If you don’t mind taking a small trip, Cantaritos El Güero is one of the most popular and iconic tequila bars in the area. It’s located about a 15 minute drive from the town itself and it’s one of the most well-known venues in all Mexico for ordering cantaritos drinks — clay pots filled with a mixture of tequila and fruit juices, with a rim of salt and spices. The drink is native to the state of Jalisco, and can commonly be found at local fairs and celebrations throughout Mexico. You can take your drink to-go as you cruise through the valley (with a designated driver, of course). And yes, you’re allowed to keep the clay pots.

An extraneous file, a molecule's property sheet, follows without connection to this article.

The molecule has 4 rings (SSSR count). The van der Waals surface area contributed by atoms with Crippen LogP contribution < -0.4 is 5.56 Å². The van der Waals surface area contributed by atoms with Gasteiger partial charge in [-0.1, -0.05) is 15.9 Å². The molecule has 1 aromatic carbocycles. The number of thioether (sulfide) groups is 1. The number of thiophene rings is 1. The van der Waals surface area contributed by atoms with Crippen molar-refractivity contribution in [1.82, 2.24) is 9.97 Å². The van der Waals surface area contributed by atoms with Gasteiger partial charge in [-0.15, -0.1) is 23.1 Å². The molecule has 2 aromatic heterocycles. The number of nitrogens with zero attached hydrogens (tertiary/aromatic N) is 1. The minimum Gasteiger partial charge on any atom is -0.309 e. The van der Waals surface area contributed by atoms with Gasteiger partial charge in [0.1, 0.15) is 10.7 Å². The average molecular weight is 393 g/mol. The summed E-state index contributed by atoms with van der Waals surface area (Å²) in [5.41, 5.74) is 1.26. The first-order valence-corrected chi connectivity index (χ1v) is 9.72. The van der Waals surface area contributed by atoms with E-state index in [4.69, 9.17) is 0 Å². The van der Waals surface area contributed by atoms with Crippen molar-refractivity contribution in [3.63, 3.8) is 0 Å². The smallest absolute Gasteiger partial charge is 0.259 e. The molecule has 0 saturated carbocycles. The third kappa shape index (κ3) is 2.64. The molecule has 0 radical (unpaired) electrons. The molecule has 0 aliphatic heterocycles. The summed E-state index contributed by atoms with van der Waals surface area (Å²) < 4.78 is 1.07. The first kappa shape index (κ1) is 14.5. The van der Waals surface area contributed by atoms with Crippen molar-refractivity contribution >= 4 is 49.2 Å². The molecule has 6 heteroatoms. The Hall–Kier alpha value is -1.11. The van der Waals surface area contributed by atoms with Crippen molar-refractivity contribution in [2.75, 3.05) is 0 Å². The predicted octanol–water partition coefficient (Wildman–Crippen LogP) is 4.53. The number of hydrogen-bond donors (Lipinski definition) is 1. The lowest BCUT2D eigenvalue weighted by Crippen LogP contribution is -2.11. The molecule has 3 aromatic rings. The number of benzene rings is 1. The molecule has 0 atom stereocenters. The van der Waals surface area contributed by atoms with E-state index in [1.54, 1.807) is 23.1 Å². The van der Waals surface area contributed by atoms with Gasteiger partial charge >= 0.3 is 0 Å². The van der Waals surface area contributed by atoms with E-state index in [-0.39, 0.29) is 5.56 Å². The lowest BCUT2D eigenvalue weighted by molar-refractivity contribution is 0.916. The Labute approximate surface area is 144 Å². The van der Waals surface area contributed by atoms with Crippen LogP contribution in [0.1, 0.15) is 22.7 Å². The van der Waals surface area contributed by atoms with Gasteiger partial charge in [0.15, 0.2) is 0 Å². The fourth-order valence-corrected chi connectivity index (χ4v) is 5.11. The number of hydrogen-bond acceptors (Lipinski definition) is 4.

Where: Carretera internacional libre Guadalajara – Tepic km 49 #4970, La Meza, 45380 Amatitán, Jal., Mexico
Tequila distilleries to visit in Tequila, Mexico
Once you’ve sampled some of the bars, you might feel the urge to go straight to the source. And that’s when you should head to a distillery or two. To say there’s no shortage of tequila distilleries in Tequila would be an understatement.
It feels like there’s a distillery on every corner, and no one’s complaining. In addition to the smaller tequila industry players, you’ll find Big Tequila has a foothold here as well. Veritable temples to agave, Tequila’s distilleries are the best way to educate yourself about your new favorite spirit, and perhaps most importantly, where all those flavors are actually coming from.
Here’s where to get started.